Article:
Despite their backgrounds, my parents were no different from my friends’ parents. They had been through different difficult experiences, but they treated me the same. Something my mom has confessed to my sisters and me is that she was worried about being a good mom to us. She didn’t have a mom to ask or call about how to be a mother. She had to figure it out since age 17. She didn’t want us to suffer by not having a mother just because her mother figure was not around anymore. Let me just say, this was not a problem. She has never disappointed us as a mother, and when times got hard, we were there for her. As my older sister Caroline said to my mom was she was younger, “Don’t worry Mommy–I’ll be your mom!” In 7th grade both my sisters left for school. This was one of the first times I had ever seen my parents cry before. My oldest sister Caroline went to college in Nashville. My middle sister Emilie went to boarding school in England. It was the first time I would ever really be alone with my parents for a long period of time. I would spend everyday, all day with them. I became even closer to them and have learned so much more than I ever could have imagined about their lives. Whether or not I leave them next year for school, I know that their stories will never escape me.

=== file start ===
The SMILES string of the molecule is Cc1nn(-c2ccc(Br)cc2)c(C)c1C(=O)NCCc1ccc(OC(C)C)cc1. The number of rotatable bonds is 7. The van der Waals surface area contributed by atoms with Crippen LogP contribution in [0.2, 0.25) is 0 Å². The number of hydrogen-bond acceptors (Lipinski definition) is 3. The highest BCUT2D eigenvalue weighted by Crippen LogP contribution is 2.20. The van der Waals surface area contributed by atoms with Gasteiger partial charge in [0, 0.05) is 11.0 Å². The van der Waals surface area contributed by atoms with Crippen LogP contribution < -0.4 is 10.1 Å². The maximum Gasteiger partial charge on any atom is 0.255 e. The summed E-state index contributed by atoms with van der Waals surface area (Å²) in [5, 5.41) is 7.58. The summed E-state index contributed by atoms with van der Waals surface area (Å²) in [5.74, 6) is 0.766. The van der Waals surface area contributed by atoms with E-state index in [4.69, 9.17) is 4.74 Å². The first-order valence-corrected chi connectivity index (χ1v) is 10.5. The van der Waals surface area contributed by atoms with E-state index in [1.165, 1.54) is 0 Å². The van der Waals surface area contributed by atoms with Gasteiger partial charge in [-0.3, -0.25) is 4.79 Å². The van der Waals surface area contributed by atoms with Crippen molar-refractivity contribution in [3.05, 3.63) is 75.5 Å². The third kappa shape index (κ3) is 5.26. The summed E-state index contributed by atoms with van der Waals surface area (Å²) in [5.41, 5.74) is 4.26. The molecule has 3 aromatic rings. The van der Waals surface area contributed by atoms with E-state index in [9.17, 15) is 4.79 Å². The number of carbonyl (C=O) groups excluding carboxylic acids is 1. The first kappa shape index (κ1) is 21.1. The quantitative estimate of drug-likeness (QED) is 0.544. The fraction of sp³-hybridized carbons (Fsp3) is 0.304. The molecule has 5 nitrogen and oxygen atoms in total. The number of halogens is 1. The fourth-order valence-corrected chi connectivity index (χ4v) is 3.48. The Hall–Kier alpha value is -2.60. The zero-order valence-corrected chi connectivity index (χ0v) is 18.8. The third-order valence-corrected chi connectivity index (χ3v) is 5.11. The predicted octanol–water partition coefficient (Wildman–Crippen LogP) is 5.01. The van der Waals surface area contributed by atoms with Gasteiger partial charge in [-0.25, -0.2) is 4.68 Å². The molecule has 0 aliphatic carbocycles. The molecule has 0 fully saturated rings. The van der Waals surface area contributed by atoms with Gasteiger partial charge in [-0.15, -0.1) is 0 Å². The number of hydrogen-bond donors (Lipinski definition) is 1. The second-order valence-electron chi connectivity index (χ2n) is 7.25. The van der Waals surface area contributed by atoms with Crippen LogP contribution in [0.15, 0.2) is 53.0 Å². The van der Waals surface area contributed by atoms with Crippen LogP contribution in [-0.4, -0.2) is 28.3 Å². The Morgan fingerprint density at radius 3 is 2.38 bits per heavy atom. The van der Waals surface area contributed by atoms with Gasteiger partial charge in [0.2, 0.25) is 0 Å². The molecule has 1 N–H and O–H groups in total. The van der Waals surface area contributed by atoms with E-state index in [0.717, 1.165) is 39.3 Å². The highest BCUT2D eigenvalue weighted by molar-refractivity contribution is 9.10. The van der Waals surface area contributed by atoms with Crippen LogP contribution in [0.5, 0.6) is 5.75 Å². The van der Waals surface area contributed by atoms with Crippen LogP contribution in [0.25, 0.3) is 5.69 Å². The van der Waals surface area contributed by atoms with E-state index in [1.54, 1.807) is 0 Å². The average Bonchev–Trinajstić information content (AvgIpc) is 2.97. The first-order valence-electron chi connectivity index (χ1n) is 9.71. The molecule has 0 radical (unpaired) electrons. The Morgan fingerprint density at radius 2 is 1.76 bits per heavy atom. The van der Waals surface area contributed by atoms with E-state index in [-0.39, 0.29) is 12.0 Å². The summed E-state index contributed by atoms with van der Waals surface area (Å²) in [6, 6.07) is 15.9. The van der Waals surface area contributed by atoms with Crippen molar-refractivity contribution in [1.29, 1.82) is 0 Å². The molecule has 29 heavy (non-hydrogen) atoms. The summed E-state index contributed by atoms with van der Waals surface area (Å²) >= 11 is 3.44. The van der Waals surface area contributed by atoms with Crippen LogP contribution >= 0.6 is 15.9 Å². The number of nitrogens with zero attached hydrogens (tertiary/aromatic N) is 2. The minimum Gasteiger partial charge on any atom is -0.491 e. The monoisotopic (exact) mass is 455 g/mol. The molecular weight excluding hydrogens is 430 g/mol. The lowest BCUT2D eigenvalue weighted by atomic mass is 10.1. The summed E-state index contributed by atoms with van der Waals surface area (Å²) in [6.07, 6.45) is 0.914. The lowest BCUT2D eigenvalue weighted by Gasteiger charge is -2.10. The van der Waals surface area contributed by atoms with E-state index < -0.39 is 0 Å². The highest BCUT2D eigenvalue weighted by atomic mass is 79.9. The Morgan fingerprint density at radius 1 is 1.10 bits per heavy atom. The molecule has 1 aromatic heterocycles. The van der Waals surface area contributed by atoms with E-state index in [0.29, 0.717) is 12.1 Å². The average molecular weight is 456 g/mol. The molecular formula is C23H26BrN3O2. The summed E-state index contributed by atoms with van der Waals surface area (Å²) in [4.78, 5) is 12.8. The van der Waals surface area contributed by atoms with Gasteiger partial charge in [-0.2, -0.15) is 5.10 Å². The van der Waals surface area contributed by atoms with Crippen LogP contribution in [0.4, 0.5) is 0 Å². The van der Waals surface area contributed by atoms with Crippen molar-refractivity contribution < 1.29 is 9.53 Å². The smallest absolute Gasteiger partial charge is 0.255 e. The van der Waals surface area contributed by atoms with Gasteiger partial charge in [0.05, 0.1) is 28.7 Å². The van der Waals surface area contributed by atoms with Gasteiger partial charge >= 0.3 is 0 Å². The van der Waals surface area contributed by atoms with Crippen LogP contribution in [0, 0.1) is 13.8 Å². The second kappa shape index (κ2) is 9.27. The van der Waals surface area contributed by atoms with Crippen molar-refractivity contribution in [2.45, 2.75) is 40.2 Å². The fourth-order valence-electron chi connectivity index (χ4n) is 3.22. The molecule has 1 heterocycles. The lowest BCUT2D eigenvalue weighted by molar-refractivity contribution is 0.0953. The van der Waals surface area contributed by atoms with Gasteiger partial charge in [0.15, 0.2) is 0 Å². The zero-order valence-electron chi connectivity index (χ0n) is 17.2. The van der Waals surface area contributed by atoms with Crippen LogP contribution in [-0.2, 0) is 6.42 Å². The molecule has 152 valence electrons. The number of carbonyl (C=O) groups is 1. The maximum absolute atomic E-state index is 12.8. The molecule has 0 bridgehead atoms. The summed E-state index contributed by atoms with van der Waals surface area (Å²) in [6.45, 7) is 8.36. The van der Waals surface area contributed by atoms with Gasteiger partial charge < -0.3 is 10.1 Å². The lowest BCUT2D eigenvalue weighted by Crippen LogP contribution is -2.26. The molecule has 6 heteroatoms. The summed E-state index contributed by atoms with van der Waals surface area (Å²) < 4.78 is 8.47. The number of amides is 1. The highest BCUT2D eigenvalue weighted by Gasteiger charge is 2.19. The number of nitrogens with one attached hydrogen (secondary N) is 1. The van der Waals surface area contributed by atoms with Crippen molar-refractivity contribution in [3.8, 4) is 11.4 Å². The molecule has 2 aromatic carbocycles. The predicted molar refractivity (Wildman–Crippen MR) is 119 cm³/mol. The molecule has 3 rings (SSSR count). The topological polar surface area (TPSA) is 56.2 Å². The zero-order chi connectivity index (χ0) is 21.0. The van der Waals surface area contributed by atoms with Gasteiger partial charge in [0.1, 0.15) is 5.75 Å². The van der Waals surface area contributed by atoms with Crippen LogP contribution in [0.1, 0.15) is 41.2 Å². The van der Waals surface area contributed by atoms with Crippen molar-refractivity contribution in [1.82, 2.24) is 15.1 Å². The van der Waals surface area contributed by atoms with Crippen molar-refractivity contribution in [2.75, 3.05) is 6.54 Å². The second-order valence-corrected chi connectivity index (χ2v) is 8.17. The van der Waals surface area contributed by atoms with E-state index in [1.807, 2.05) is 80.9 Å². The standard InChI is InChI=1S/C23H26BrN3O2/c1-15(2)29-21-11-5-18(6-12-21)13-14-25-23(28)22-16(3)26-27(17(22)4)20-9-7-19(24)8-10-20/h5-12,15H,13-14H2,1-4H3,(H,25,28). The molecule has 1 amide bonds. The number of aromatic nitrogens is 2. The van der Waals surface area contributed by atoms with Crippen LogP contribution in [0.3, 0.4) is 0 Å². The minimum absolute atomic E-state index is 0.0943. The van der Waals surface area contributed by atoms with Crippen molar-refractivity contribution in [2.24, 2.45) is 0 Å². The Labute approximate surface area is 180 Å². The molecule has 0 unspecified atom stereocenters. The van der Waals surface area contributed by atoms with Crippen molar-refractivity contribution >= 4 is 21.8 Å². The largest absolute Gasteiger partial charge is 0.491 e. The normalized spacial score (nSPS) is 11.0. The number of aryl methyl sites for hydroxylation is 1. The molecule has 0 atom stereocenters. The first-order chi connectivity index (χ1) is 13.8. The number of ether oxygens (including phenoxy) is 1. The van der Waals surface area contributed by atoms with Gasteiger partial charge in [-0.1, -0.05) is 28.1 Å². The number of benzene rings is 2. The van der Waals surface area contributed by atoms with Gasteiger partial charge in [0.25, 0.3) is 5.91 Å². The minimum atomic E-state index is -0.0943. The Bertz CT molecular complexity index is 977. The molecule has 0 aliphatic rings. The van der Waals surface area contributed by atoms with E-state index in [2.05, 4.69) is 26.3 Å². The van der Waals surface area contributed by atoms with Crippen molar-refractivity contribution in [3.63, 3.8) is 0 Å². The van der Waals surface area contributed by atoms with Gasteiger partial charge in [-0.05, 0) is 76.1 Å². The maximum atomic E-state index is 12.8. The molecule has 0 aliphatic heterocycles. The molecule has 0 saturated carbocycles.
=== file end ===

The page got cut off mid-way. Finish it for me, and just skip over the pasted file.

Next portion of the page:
When my mom and I went to tour boarding schools, two of them hit close to home for her. One of the school was St. Timothy’s; a school where my mom taught history and was a dorm parent for a while after college. The other was called Madeira, and that was the school was the school my grandmother attended. Needless to say, the school did not forget about her. As a welcome gift, they gave us a copy of her yearbook photo from her senior year. In front of one of the dorm rooms, there was a plaque dedicated to her and her legacy. The plaque read: “To the memory and spirit of Carol Cannon Chapman, Class of 1964. She inspired us to live with grace, to finish in style.” This year, my mom will have a birthday that will mean she has outlived her mom by 10 years. I am already the same age as Todd when he died. These two milestones may seem small, but to my family, they signify that life isn’t promised. Out of everything my parents and their families’ stories have taught me, being thankful and making the most of every day is at the top of my list. Everyday I learn more about my family, and everyday I see how strong and connected it had made us. My mom’s unconditional love and dedication was the same dedication and love she never fully received from her mom. My dad’s persistence in trying to strengthen the bond between my sisters and me was the bond that was cut short between him and Todd. They both have given my sisters and me what they never could fully receive.